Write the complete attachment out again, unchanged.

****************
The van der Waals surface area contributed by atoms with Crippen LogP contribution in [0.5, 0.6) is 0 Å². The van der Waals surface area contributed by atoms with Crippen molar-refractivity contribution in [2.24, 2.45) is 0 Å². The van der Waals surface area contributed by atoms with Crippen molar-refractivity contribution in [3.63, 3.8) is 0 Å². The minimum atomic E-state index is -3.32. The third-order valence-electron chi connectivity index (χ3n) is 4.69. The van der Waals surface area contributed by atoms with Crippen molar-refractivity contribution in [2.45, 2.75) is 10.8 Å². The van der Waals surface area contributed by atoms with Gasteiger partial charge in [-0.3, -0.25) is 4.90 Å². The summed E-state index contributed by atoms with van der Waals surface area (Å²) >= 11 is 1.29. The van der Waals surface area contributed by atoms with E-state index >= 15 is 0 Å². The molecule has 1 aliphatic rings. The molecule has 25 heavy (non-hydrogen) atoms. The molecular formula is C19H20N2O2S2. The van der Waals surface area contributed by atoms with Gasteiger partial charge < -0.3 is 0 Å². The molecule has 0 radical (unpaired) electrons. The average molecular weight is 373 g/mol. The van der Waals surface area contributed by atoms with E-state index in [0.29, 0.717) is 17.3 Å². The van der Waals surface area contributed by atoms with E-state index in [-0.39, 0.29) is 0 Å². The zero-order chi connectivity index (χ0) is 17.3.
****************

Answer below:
The van der Waals surface area contributed by atoms with Crippen LogP contribution in [0.5, 0.6) is 0 Å². The van der Waals surface area contributed by atoms with Crippen molar-refractivity contribution in [2.24, 2.45) is 0 Å². The van der Waals surface area contributed by atoms with Crippen molar-refractivity contribution in [3.63, 3.8) is 0 Å². The minimum atomic E-state index is -3.32. The third-order valence-electron chi connectivity index (χ3n) is 4.69. The van der Waals surface area contributed by atoms with Crippen molar-refractivity contribution in [2.45, 2.75) is 10.8 Å². The van der Waals surface area contributed by atoms with Gasteiger partial charge in [-0.3, -0.25) is 4.90 Å². The summed E-state index contributed by atoms with van der Waals surface area (Å²) >= 11 is 1.29. The van der Waals surface area contributed by atoms with E-state index >= 15 is 0 Å². The molecule has 1 aliphatic rings. The molecule has 25 heavy (non-hydrogen) atoms. The molecular formula is C19H20N2O2S2. The van der Waals surface area contributed by atoms with Gasteiger partial charge < -0.3 is 0 Å². The molecule has 0 radical (unpaired) electrons. The average molecular weight is 373 g/mol. The van der Waals surface area contributed by atoms with E-state index in [0.29, 0.717) is 17.3 Å². The van der Waals surface area contributed by atoms with E-state index in [-0.39, 0.29) is 0 Å². The zero-order chi connectivity index (χ0) is 17.3.